In this unique and agenda-setting examination of the relation between nature and culture, Klaus Eder demonstrates our ideas of nature are culturally determined, and explains how the relation between modern, industrial societies and nature is increasingly violent and destructive. Through an analysis of symbolism, ritual and taboo, Eder questions the view of nature as an object. Showing how nature is socially constructed, he presents a critique of Marx and Durkheim while offering a radical reinterpretation of the relationship among society, culture and nature. Eder concludes with an examination of the symbolic order of society and of the role of religion in modern culture. Using a culturalist interpretation,
Salmon, Biology, and the Social Construction of Nature
Author: Rik Scarce
Publisher: Temple University Press
This text offers different ways for regarding human interactions with other species, from appealing ones like wolves to less popular ones like snail darters. Society struggles to decide what parts of nature matter and why. Ultimately, it argues, nature is a social product: what shall we make of it?
Natural Law, Science, and the Social Construction of Reality looks at changes in knowledge and the relationship to values from the modern era to today. Author Bernie Koenig examines Newton's influence on Locke and Kant, how Kant influenced Darwin and Freud, and the implications of their work for both anthropology and moral theory.
A Fresh, Interdisciplinary Look at How Design Emerges in Complex Systems, Especially Life
Author: Liz Swan
Publisher: Springer Science & Business Media
Category: Technology & Engineering
Origin(s) of Design in Nature is a collection of over 40 articles from prominent researchers in the life, physical, and social sciences, medicine, and the philosophy of science that all address the philosophical and scientific question of how design emerged in the natural world. The volume offers a large variety of perspectives on the design debate including progressive accounts from artificial life, embryology, complexity, cosmology, theology and the philosophy of biology. This book is volume 23 of the series, Cellular Origin, Life in Extreme Habitats and Astrobiology. www.springer.com/series/5775
Often lost in the debate over the validity of social construction is the question of what is being constructed. Particularly troublesome in this area is the status of the natural sciences, where there is conflict between biological and social approaches to mental illness, and in other areas. Ian Hacking looks at the issue of child abuse, and examines the ways in which advanced research on new weapons influences not the content but the form of science. In conclusion, Hacking comments on the "culture wars" in anthropology, in particular the spat between leading enthnographers over Hawaii and Captain Cook.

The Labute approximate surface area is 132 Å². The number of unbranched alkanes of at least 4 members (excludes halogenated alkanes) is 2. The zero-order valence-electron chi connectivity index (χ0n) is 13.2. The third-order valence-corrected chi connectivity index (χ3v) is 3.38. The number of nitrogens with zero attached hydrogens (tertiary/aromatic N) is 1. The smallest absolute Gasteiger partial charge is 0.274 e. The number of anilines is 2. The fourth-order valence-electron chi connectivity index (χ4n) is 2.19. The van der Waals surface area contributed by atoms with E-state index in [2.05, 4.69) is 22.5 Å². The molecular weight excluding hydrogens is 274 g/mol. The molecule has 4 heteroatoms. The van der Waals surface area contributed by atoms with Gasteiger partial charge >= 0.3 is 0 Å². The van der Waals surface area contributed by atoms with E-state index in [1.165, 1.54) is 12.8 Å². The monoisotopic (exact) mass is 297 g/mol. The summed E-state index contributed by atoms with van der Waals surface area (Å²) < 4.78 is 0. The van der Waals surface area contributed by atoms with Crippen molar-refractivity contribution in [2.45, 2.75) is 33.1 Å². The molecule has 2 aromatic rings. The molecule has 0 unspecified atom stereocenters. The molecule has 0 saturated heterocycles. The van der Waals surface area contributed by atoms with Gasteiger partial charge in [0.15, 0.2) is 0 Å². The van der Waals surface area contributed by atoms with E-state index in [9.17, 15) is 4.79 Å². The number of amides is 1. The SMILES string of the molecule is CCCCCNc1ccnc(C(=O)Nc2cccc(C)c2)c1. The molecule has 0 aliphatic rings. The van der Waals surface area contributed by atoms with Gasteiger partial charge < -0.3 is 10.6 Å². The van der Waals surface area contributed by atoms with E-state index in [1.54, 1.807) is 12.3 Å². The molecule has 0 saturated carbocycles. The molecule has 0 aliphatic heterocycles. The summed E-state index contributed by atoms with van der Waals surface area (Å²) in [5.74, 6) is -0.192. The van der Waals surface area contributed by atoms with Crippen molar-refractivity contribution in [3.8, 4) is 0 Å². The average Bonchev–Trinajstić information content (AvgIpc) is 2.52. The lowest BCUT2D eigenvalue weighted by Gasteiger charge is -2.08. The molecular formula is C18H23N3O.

Published in Cooperation with Sociologists for Women in Society "Women are women and men are men"--this old aphorism is being challenged with ever increasing frequency as social researchers focus on the nature of constructed gender roles. Much of the recent work in this area has appeared in the journal Gender & Society, which is the genesis of most of the papers in The Social Construction of Gender. In their collection, Lorber and Farrell present the best of current research on how the constructivist approach has been applied to a number of variables, including family structure, the work place, social class, racial ethnic identity, and politics. Theoretical and methodological implications of the constructed nature of gender roles are highlighted, as well as the existing theories of gender deconstruction. The articles and introductory material in this volume reflect feminist social science theory in concrete ways that make the text accessible to scholars, professionals and students at both the undergraduate and graduate levels. This resource is ideal for courses on feminist studies, sociology of gender, and social theory construction. "One of the strengths of this book is that it provides some conceptual tools that we may not have come across elsewhere. . . . A second strength of the book is the welcome addition of racial/ethnic identity and social class to the issue of gender. . . . All in all, the book is a rich offering of ideas, research, and experience. Each article can stand alone as a valuable contribution; as an anthology, the book insists that we look at the realities of gender." --Smith College Studies in Social Work "A fine collection of current research on one of the major topics of the day. Shows that sociology can be both lively and intellectually illuminating." --R. W. Connell, Macquarie University, Sydney "Psychologists have much to gain from attending to a sociological perspective. The Social Construction of Gender provides that perspective intertwined with an excellent integration of feminist theory and relevant psychological literature. Judith Lorber and Susan Farrell have compiled 18 articles that, like sociology, continually challenge the reader to reflect upon the broad structural issues that pervasively influence construction of reality. . . . well articulated. . . . chapters regarding masculinity consider points of view sometimes overlooked by feminist theorists. . . .provides a solid knowledge base for those feminists in psychology without a sociological background. The Social Construction of Gender was a pleasure to read. Informative, clear, and concise, it presents a view of women's position in Western society that bridges psychology, sociology, economics, management, anthropology, history, politics, religion, and public policy." --Association for Women in Psychology Newsletter